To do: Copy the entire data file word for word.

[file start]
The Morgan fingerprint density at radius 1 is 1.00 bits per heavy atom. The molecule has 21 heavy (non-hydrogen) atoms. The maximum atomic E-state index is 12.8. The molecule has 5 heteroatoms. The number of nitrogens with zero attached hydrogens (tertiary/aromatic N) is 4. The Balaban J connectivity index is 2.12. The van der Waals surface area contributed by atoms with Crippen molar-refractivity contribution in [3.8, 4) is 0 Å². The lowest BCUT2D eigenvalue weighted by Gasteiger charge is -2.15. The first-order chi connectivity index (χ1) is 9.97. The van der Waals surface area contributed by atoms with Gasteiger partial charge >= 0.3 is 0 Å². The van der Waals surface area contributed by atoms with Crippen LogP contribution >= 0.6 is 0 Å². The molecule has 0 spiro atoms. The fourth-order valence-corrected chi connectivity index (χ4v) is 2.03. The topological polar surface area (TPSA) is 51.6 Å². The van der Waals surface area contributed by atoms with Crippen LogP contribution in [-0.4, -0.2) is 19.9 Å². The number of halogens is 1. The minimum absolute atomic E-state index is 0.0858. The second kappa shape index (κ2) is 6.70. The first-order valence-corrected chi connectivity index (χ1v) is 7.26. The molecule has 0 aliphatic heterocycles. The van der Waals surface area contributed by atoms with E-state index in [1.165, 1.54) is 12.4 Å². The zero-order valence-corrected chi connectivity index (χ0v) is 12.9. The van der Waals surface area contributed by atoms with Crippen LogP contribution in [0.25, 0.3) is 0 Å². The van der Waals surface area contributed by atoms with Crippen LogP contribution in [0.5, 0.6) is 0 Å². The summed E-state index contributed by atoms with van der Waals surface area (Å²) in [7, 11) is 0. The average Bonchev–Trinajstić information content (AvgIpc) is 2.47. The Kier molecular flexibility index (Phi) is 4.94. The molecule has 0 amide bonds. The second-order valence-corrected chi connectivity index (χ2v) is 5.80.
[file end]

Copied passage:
The Morgan fingerprint density at radius 1 is 1.00 bits per heavy atom. The molecule has 21 heavy (non-hydrogen) atoms. The maximum atomic E-state index is 12.8. The molecule has 5 heteroatoms. The number of nitrogens with zero attached hydrogens (tertiary/aromatic N) is 4. The Balaban J connectivity index is 2.12. The van der Waals surface area contributed by atoms with Crippen molar-refractivity contribution in [3.8, 4) is 0 Å². The lowest BCUT2D eigenvalue weighted by Gasteiger charge is -2.15. The first-order chi connectivity index (χ1) is 9.97. The van der Waals surface area contributed by atoms with Gasteiger partial charge >= 0.3 is 0 Å². The van der Waals surface area contributed by atoms with Crippen LogP contribution >= 0.6 is 0 Å². The molecule has 0 spiro atoms. The fourth-order valence-corrected chi connectivity index (χ4v) is 2.03. The topological polar surface area (TPSA) is 51.6 Å². The van der Waals surface area contributed by atoms with Crippen LogP contribution in [-0.4, -0.2) is 19.9 Å². The number of halogens is 1. The minimum absolute atomic E-state index is 0.0858. The second kappa shape index (κ2) is 6.70. The first-order valence-corrected chi connectivity index (χ1v) is 7.26. The molecule has 0 aliphatic heterocycles. The van der Waals surface area contributed by atoms with E-state index in [1.165, 1.54) is 12.4 Å². The zero-order valence-corrected chi connectivity index (χ0v) is 12.9. The van der Waals surface area contributed by atoms with Crippen LogP contribution in [0.25, 0.3) is 0 Å². The van der Waals surface area contributed by atoms with Crippen LogP contribution in [0.5, 0.6) is 0 Å². The summed E-state index contributed by atoms with van der Waals surface area (Å²) in [7, 11) is 0. The average Bonchev–Trinajstić information content (AvgIpc) is 2.47. The Kier molecular flexibility index (Phi) is 4.94. The molecule has 0 amide bonds. The second-order valence-corrected chi connectivity index (χ2v) is 5.80.